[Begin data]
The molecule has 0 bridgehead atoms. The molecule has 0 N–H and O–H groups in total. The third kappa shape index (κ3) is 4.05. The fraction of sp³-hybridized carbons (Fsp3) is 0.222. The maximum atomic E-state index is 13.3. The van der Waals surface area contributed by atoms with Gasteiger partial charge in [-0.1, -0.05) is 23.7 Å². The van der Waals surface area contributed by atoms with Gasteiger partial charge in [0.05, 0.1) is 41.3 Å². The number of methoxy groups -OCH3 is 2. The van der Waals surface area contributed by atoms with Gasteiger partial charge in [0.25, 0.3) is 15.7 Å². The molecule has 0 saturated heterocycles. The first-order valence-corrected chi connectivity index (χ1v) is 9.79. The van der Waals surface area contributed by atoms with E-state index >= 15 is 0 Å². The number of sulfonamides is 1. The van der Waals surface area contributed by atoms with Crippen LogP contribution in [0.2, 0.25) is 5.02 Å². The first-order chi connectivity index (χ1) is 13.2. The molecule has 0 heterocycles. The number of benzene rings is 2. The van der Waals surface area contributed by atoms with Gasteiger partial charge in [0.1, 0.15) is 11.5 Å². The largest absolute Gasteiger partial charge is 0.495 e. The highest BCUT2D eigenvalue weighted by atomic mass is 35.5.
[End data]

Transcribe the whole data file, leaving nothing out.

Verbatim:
The molecule has 0 bridgehead atoms. The molecule has 0 N–H and O–H groups in total. The third kappa shape index (κ3) is 4.05. The fraction of sp³-hybridized carbons (Fsp3) is 0.222. The maximum atomic E-state index is 13.3. The van der Waals surface area contributed by atoms with Gasteiger partial charge in [-0.1, -0.05) is 23.7 Å². The van der Waals surface area contributed by atoms with Gasteiger partial charge in [0.05, 0.1) is 41.3 Å². The number of methoxy groups -OCH3 is 2. The van der Waals surface area contributed by atoms with Gasteiger partial charge in [0.25, 0.3) is 15.7 Å². The molecule has 0 saturated heterocycles. The first-order valence-corrected chi connectivity index (χ1v) is 9.79. The van der Waals surface area contributed by atoms with E-state index >= 15 is 0 Å². The number of sulfonamides is 1. The van der Waals surface area contributed by atoms with Crippen LogP contribution in [0.2, 0.25) is 5.02 Å². The first-order chi connectivity index (χ1) is 13.2. The molecule has 0 heterocycles. The number of benzene rings is 2. The van der Waals surface area contributed by atoms with Gasteiger partial charge in [0.1, 0.15) is 11.5 Å². The largest absolute Gasteiger partial charge is 0.495 e. The highest BCUT2D eigenvalue weighted by atomic mass is 35.5.